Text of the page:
And there’s another problem.  Unlike in the U.S., most big Japanese companies expect employees to stick around – for life, said Mitsuko Horiuchi, president of the Kitakyushu Forum on Asian women and a professor of gender equality at Bunkyo Gakuin University in Tokyo.

“That means that the workers must work until the retirement age,” she said.

That means no taking time off to have a baby. This often leaves Japanese companies wanting to hire men -- young ones -- and not young women, and definitely not older women who want to re-enter the workforce after having kids.

“Women quit their jobs, after they have a child. So [the companies] think this is a waste of money, to train the women,” said Horiuchi. “That is, I think, justification from the company side.”

In Japan, Horiuchi said, there’s an old fashioned, lingering discrimination against women in the workplace.  Only between nine and 15 percent of the members of Japan’s parliament, the Diet, are women, ranking Japan below Afghanistan and even Saudi Arabia.  

“Even if you’re elected to the Diet, you’d have a smaller voice altogether. And a smaller number of opportunities to voice your opinions,” said Kiyomi Tsujimoto, one of the few female members of the parliament. “If you had children you had to raise, it would be an enormous challenge,” she said.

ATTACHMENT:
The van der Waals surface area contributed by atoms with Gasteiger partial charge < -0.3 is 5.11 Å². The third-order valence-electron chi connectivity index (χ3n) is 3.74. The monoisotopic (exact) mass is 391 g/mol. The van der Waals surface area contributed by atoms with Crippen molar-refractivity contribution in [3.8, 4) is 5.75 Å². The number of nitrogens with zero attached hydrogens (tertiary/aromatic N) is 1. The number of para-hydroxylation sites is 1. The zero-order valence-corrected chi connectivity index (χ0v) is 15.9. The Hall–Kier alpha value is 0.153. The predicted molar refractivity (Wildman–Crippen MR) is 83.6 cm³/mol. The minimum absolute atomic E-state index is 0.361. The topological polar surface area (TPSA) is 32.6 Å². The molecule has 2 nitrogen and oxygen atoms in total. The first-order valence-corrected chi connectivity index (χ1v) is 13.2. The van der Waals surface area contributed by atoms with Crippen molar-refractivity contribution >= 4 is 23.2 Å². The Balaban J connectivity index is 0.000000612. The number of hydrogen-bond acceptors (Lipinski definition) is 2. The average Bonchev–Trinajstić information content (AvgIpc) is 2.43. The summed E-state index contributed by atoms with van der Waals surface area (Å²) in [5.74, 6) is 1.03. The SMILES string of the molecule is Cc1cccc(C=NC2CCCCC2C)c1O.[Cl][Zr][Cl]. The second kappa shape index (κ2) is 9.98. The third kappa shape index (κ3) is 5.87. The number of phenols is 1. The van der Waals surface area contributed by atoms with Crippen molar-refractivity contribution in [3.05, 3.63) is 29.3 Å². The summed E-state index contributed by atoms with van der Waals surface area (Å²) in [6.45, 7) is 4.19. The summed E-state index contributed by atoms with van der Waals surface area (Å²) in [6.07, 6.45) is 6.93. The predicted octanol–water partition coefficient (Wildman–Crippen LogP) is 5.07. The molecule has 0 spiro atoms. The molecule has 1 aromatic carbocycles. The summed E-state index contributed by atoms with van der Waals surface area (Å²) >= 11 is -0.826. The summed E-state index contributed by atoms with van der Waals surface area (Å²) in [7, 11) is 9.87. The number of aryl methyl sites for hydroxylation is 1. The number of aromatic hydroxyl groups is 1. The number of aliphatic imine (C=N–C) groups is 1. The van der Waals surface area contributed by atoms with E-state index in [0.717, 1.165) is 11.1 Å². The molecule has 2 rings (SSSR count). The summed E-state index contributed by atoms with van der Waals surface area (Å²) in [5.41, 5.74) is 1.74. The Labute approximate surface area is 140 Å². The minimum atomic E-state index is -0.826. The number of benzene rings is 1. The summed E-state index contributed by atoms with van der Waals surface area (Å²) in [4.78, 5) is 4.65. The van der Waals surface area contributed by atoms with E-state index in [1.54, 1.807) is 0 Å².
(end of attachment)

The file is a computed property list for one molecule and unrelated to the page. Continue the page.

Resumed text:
In a country where married women are legally required to take their husband’s name, said Tsujimoto, it can be hard to be a female politician.  When Prime Minister Abe heckled Tsujimoto during a government meeting, the incident made national headlines.

So, while Prime Minister Abe has announced a big push to create a society where women can “shine,” it can be hard to tell if it’s working. Companies say they’re hiring more women, but critics say the jobs they’re providing aren’t good ones.

As Matsumoto put it, women who want to work in Japan are often left facing difficult choices.  

“In many Japanese companies, especially in big companies, women are traditionally divided into two different categories,” she said.

The first category has jobs just like men have. But that’s not the kind of job many women are getting. Instead, they’re offered work that falls into another category, “just work for women,” Matsumoto said, jobs like bank clerk, or work in retail -- the difference between a job and a career.   

These jobs, Horiuchi noted, are unstable with low wages. And it’s these jobs that half of women workers are getting. In the Japanese workplace she said, men and women continue to be treated differently. 

“When you have the get together after the work and then you ask the female colleagues could you please serve sake," she said. "Men’s side they don’t think that this is sexual harassment. But women’s side feel that this is." 

But in a country where wives of politicians are expected to show their support by walking three steps behind their husbands, it can be hard to get ahead – both for women, and, the country.

This story was produced through a collaboration with the international radio and multimedia project “Bending Borders.”